1.4 Usability and accessibility
In general terms, and business terms, it is good practice to make a product available to as wide a market as possible. A design that incorporates the requirements for disabled students is likely to be more accessible and useful for non-disabled students than a design without such consideration. To design something (eLearning materials, for example) with the needs of disabled people in mind is termed ‘accessibility’. To design something to make it as easy to use as possible by all potential users, regardless of what impairments they may have or what assistive technologies they may use, is termed ‘usability’.
In practice, when designing eLearning materials, the goals of both are broadly similar. But consider one rather silly example to highlight the difference: a page of white text upon a white background could be ‘accessible’ to blind users, because their screen-reading technology will recognise the text. However it is hardly ‘usable’ by most people (and inaccessible to other groups of disabled people too). So in that case the person creating the white-text-on-white-background material could be accused of ignoring usability in favour of one very narrow aspect of accessibility. Similarly McNaught, Evans and Ball (2010) found, when testing ebook delivery platforms for accessibility with a range of disabled users, that certain tasks (such as finding and opening a particular ebook title) could sometimes technically be achieved by vision-impaired students using screen reading technology (so one could argue the process was accessible) but that in some cases it took over 150 key presses to get there (and so one could argue the process was not usable in any practical sense – particularly when a sighted person could get there with less than a dozen mouse clicks).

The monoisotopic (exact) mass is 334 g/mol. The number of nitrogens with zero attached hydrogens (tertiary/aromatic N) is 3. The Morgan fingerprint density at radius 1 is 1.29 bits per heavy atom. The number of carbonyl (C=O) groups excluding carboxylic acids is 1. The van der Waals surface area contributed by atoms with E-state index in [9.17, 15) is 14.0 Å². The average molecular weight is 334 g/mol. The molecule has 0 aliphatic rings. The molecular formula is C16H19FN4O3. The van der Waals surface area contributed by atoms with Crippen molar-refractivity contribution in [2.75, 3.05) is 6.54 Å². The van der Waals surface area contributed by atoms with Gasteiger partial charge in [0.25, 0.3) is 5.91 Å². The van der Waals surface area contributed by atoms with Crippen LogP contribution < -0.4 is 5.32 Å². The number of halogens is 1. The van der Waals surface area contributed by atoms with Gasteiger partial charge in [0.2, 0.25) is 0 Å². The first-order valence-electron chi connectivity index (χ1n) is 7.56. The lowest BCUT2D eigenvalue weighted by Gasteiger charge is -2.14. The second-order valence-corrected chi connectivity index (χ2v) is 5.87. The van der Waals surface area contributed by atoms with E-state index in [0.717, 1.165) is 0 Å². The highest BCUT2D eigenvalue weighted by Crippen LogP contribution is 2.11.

Mike Wald from the University of Southampton gives a few more examples of accessibility vs usability in this short.